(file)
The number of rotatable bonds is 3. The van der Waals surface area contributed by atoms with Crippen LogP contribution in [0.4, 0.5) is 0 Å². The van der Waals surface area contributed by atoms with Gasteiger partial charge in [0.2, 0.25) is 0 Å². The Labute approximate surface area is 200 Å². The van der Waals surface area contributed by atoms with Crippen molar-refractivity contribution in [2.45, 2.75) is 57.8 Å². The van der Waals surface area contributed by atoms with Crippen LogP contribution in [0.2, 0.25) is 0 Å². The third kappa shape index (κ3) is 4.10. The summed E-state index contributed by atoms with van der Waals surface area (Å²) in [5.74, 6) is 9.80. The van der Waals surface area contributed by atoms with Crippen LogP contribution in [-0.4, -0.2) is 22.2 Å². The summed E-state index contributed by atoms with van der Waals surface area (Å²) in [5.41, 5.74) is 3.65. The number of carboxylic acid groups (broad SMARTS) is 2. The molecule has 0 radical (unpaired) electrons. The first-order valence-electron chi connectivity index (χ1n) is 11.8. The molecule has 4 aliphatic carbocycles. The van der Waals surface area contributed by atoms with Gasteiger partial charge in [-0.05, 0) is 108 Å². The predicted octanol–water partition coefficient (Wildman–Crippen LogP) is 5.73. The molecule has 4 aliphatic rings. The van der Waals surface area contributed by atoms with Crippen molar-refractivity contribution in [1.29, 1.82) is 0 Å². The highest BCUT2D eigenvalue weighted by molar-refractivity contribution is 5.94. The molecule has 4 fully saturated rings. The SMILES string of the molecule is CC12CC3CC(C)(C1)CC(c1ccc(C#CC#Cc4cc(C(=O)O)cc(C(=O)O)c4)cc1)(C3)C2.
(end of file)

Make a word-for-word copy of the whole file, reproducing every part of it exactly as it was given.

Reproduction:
The number of rotatable bonds is 3. The van der Waals surface area contributed by atoms with Crippen LogP contribution in [0.4, 0.5) is 0 Å². The van der Waals surface area contributed by atoms with Gasteiger partial charge in [0.2, 0.25) is 0 Å². The Labute approximate surface area is 200 Å². The van der Waals surface area contributed by atoms with Crippen molar-refractivity contribution in [2.45, 2.75) is 57.8 Å². The van der Waals surface area contributed by atoms with Crippen LogP contribution in [0.2, 0.25) is 0 Å². The third kappa shape index (κ3) is 4.10. The summed E-state index contributed by atoms with van der Waals surface area (Å²) in [5.74, 6) is 9.80. The van der Waals surface area contributed by atoms with Crippen LogP contribution in [-0.4, -0.2) is 22.2 Å². The summed E-state index contributed by atoms with van der Waals surface area (Å²) in [5.41, 5.74) is 3.65. The number of carboxylic acid groups (broad SMARTS) is 2. The molecule has 0 radical (unpaired) electrons. The first-order valence-electron chi connectivity index (χ1n) is 11.8. The molecule has 4 aliphatic carbocycles. The van der Waals surface area contributed by atoms with Gasteiger partial charge in [-0.05, 0) is 108 Å². The predicted octanol–water partition coefficient (Wildman–Crippen LogP) is 5.73. The molecule has 4 aliphatic rings. The van der Waals surface area contributed by atoms with Crippen molar-refractivity contribution in [1.29, 1.82) is 0 Å². The highest BCUT2D eigenvalue weighted by molar-refractivity contribution is 5.94. The molecule has 4 fully saturated rings. The SMILES string of the molecule is CC12CC3CC(C)(C1)CC(c1ccc(C#CC#Cc4cc(C(=O)O)cc(C(=O)O)c4)cc1)(C3)C2.